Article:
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Health Plan Contraceptive Coverage Linked to Declining Abortion Rates

Fewer abortions performed now than when Roe was handed down


A hand holding a pack of contraceptives on a yellow background.


The U.S. Supreme Court's pending ruling on Roe v. Wade is drawing attention to health plans' coverage of birth control.

As the Affordable Care Act (ACA) provided increased access to affordable, long-acting contraception, abortion rates dropped, said Louise Norris, an analyst at healthinsurance.org, a website for health care consumers.

Under the ACA, nongrandfathered health plans are required to cover a wide range of women's preventive services, including contraceptive methods approved by the U.S. Food and Drug Administration (FDA). These include birth control methods such as IUDs (intrauterine devices), implants and tubal ligations "that are highly effective but would have prohibitively high upfront costs if they weren't covered by insurance," Norris said.

"That doesn't mean that every birth control option for women is provided at no cost," she noted. "Rather, it means that at least one version of every type of contraceptive is covered at no additional cost to the patient."

Contraception and Abortion Rates

Studies in Michigan and Colorado have shown when young women had increased access to affordable birth control, the abortion rate fell, Norris said.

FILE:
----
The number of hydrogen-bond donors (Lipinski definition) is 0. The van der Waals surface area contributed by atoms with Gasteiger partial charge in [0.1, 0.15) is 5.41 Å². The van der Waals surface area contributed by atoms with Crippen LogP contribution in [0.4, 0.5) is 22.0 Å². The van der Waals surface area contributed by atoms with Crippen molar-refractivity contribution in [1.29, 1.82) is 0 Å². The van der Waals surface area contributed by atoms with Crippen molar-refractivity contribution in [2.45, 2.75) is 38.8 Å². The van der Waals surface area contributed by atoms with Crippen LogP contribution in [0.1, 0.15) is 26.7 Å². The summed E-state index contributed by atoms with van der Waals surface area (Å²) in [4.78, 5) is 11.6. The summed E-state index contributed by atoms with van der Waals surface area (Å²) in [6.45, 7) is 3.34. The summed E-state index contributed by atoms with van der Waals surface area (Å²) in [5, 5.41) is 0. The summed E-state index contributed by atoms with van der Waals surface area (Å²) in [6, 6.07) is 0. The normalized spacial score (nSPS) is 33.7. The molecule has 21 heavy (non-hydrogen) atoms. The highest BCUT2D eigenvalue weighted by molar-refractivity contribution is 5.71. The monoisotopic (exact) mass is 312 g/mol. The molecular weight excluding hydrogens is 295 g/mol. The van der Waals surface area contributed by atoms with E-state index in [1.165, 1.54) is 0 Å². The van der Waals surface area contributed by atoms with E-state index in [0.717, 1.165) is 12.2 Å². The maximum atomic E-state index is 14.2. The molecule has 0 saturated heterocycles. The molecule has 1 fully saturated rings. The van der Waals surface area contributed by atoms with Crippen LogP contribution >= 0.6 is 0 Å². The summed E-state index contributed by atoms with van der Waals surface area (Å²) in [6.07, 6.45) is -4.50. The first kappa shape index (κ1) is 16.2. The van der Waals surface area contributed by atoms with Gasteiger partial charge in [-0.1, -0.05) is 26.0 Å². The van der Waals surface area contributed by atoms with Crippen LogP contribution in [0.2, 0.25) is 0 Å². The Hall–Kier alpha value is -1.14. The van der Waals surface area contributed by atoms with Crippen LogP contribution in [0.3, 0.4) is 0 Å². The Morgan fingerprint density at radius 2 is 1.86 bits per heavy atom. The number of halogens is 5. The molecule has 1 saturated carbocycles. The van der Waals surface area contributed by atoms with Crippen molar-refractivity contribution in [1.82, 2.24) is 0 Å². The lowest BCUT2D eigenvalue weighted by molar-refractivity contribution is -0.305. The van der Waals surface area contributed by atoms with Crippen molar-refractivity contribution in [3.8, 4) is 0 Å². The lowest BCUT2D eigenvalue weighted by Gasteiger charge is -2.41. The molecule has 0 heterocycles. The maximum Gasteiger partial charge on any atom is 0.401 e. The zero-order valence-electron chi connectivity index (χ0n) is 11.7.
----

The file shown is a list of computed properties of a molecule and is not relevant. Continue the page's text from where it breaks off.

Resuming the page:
"The landscape for insurance coverage of women's health services has changed drastically since implementation of the ACA, and it keeps changing," she added. "People often don't realize what is covered by their insurance until they are considering a specific health care service or medication."

Similarly, USA Today reported on May 5 that experts believe the decades-long decline in abortions has largely been driven by better access to birth control, especially long-term, reversible contraception such as IUDs and contraceptive implants.

After passage of the ACA in March 2010, "birth control went from representing more than 20 percent of all out-of-pocket health care costs down to 3 percent," Linda Rosenstock, a UCLA Fielding School of Public Health professor of health policy and management, told USA Today.

Sexual behavior researchers at the Guttmacher Institute report that while the abortion rate rose sharply in the years after the Roe ruling, fewer abortions are performed now than in 1973, when Roe was handed down.


Although the decline in abortions began in the 1980s as long-term contraception became safer, the falloff has continued steadily since the ACA's enactment.

Exceptions to Contraceptive Coverage

Because the ACA mandates health insurance coverage for birth control, that coverage is more consistent from state to state, Norris said.

There are some exceptions, however. A 2014 U.S. Supreme Court ruling, Burwell v. Hobby Lobby, held that Hobby Lobby and other closely held corporations do not have to provide coverage for FDA-approved contraceptives that Hobby Lobby deemed abortifacients, or able to terminate pregnancy. That includes emergency contraceptives, including Ella and Plan B, and IUDs.

This ruling was expanded by regulation in 2017, granting employers access to religious and moral exemptions to the contraceptive mandate. These exemptions were upheld by the U.S. Supreme Court in 2020.

Related SHRM Article:

Employers Likely to Revisit Abortion Coverage, Other Benefits, If Roe Is Overturned, SHRM Online, May 2022

Be Aware of Legal Risks with Post-Roe Abortion BenefitsSHRM Online, May 2022

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